The industrial and refined sensibility of Judd is countered here by Beuys’ entropic and more natural sensibility. The shift initially is disorientating if only because of the sheer mass of work that Beuys is represented by. There are numerous vitrines filled with small sculptures and ephemera alike, and as one may guess, felt is a recurring material here. Lining the walls are works on paper and catching my eye towards the end of the gallery was an actual long stemmed rose in a vase.
Joseph Beuys, ohne die Rose tun wir’s nicht (We Won’t Do It without the Rose), 1972. Offset lithograph on paper, ink, 31-3/4 x 22-1/4 in. Alfred and Marie Greisinger Collection, Walker Art Center, T. B. Walker Acquisition Fund, 1992. © 1972 Estate of Joseph Beuys / Artists Rights Society (ARS), New York.
The rose in the vase makes up a work from 1973, Rose for Direct Democracy. Accompanying the flower is an image of the actual installation and use, ohne die Rose tun wir’s nicht (We Won’t Do It without the Rose), 1972. In this lithograph we see Beuys facing, from across a table, an anonymous visitor with their back turned to the camera. Beuys appears in earnest discussion with his temporary pupil and between them is the rose. These two works came out of his participation in documenta 5 in 1972 in which he would engage passersby in conversations about direct democracy and other subjects. Essential in this was the rose, a romantic gesture for his idealistic conversations. The continuous replacement of the rose more than three decades later indicates to me the generosity of Beuys’ practice. His ideas are not static, nor even really his, he intends them to go on in time, to degrade, be replaced and be practiced by others.
From the packed galleries of Beuys, we move to the final exhibition space, which is devoted to the work of Dan Flavin. The work of Flavin has always made more sense to me when I learned that he was raised and schooled Roman Catholic and briefly attended seminary with the intention of becoming a priest. Of course, he denied his art references religion or even the past.
Dan Flavin, untitled (to dear, durable Sol from Stephen, Sonja and Dan) two, 1966/1969. Cool white, daylight fluorescent tubes, fixtures. 96 x 96 x 8 in. overall. Collection Walker Art Center. Gift of Northern States Power Company, 1969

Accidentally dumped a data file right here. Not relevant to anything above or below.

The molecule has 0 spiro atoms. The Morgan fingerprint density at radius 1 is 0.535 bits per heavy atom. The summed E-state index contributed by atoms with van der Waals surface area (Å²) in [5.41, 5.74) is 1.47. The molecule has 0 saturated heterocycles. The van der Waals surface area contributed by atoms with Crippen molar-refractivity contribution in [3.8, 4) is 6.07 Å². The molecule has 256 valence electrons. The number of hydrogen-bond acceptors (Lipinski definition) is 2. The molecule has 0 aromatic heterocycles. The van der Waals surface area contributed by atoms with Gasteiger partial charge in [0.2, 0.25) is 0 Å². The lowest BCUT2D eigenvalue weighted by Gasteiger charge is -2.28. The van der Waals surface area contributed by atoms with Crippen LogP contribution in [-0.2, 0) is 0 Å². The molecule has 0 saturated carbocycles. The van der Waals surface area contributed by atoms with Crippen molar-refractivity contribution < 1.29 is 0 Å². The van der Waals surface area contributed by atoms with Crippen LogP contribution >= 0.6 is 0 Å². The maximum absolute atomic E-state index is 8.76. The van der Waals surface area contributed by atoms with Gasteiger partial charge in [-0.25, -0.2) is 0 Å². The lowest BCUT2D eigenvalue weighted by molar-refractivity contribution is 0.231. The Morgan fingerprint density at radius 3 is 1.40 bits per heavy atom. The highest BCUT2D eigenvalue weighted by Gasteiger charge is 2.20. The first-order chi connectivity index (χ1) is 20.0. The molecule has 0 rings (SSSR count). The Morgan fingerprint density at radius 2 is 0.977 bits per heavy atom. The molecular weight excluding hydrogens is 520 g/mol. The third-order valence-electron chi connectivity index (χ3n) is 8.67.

Glowing like an icon, one finds the work untitled (to dear, durable Sol from Stephen, Sonja and Dan) two (1966/1969) which is a square placed in the angle of a corner, spreading the light out along the floor and the walls. The title refers the close relationship that Flavin had with Sol LeWitt and his family. They mutually admired each other’s work and would trade pieces. Formally, the work is essentially another tribute to LeWitt’s beloved, gloriously neutral cube. It’s also worth noting that this object was donated by the local power utility, now that is funding innovation!
Flavin uses industrial materials as Judd does, but where Judd’s are highly produced, Flavin's are readymade. The lights and fixtures are all easily available, which has led many an art student to DIY a Flavin.
Ultimately “Statements” was a nice shift from exhibiting relations between artists to exposing historical implications. The viewer is then more responsible for finding the contemporary connections to the art on display, which is where the rest of the Walker's exhibitions ideally would come in. This historical approach is usually seen at encyclopedic museums, the Walker is good place for the formula to be applied to late twentieth century art.
--Abraham Ritchie, ArtSlant: Chicago City Editor
(top image: Dan Flavin, untitled, 1963. Ultraviolet, blue fluorescent tubes and fixtures. 8 x 96 x 4 in. Collection Walker Art Center. Gift of Mrs. Harold Field, 1986.)